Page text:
It looks like Spain’s largest corporate failure may not fail at all if its crony benefactors have anything to do about it. In fact, government talking heads have alluded to the fact that the company is “too innovative to fail.” So innovative, you see, that it can’t survive in the market because it is reliant upon government subsidies where there is no market for its products.
Abengoa was a pet project of the Obama administration so he and his cronies could funnel billions in federal subsidies for government-green projects for favored players in the crony ring. The company received $2.7B from the Obama regime for solar energy projects in Arizona and California, and he personally promoted the company while he proudly threw billions into its strongbox. The Arizona project was rife with impropriety. The Washington Times had reported, in late November 2015:
The renewable energy firm, which is constructing several large-scale solar power projects in the U.S. and has received at least $2.7 billion in federal loan guarantees since 2010, said Wednesday it will begin insolvency proceedings, a technical first step toward a possible bankruptcy.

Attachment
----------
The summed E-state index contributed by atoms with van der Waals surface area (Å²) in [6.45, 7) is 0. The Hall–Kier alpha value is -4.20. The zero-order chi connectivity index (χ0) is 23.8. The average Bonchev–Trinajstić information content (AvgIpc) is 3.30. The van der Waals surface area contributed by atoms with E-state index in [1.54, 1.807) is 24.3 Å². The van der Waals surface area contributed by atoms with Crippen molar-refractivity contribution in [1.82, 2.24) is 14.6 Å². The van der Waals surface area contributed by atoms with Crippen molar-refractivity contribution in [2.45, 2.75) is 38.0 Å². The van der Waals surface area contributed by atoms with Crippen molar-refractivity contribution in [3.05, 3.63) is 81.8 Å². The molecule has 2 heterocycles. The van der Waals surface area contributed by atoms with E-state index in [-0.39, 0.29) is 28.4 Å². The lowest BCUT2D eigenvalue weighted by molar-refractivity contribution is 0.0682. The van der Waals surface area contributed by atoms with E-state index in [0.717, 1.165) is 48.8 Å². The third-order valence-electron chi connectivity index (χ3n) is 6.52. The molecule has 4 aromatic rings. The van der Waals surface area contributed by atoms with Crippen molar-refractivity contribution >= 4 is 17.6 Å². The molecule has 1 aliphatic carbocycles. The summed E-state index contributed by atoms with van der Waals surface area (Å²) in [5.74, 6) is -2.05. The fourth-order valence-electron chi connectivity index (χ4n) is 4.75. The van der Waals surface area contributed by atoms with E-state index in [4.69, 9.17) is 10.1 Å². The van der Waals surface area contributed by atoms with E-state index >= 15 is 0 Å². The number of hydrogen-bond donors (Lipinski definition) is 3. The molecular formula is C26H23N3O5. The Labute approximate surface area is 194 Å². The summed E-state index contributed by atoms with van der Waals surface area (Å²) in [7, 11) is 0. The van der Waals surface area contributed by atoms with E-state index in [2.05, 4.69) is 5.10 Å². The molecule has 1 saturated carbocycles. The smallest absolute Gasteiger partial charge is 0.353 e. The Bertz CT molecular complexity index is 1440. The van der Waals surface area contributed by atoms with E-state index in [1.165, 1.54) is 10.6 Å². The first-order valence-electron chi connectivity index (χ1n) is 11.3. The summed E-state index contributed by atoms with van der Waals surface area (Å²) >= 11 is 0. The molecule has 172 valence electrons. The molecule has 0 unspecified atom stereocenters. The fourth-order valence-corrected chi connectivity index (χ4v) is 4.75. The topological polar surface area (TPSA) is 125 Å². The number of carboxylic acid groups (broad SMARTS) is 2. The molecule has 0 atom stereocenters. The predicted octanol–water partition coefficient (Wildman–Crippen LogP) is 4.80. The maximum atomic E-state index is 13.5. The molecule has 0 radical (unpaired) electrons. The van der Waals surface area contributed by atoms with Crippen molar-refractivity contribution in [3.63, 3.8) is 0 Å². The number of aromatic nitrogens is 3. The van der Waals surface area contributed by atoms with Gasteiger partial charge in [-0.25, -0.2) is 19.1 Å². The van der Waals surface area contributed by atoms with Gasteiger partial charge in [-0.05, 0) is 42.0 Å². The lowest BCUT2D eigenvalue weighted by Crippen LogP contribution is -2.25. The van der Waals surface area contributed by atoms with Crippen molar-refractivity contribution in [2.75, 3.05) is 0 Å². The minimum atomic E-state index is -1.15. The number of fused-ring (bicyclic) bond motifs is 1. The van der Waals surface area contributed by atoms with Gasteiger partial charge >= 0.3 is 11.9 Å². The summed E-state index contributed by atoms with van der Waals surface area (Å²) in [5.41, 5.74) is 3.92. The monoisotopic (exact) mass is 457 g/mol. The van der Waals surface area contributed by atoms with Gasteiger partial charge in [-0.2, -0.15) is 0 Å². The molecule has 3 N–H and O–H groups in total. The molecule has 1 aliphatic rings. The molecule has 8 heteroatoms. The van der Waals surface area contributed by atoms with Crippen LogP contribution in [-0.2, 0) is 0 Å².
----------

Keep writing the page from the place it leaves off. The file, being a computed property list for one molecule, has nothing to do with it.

…A potential Abengoa bankruptcy could be much worse for taxpayers, although it’s unclear how much of the guaranteed loans the company has paid back. Neither the White House nor the Energy Department responded to requests for comment Wednesday seeking information on how much the company still owes on the loans, for which the federal government might be left on the hook.
…“When you have a company that is based on subsidies, it is no surprise they run into financial trouble because their business model isn’t based on economics; it’s based on politics,” said Daniel Simmons, vice president for policy at the conservative Institute for Energy Research, a leading critic of the administration’s spending on renewable fuels and of the president’s energy policy more broadly.
In Spain, a company is given 4 months to reach agreement with its creditors. Last week marked that day when that agreement was due, otherwise the company would have to seek insolvency proceedings. Except that on the day of reckoning last week, Bloomberg reported that ”more than 75 percent of the company’s lenders agreed to continue talks for as much as seven months, Seville-based Abengoa said in a regulatory filing Monday.”
Note what banks are lining up at the trough of credit default swaps. Now what’s really interesting is the cast of characters around the company. Many thanks to Steve for the links to the latest, updated stories on this topic. Follow me on Twitter @karendecoster.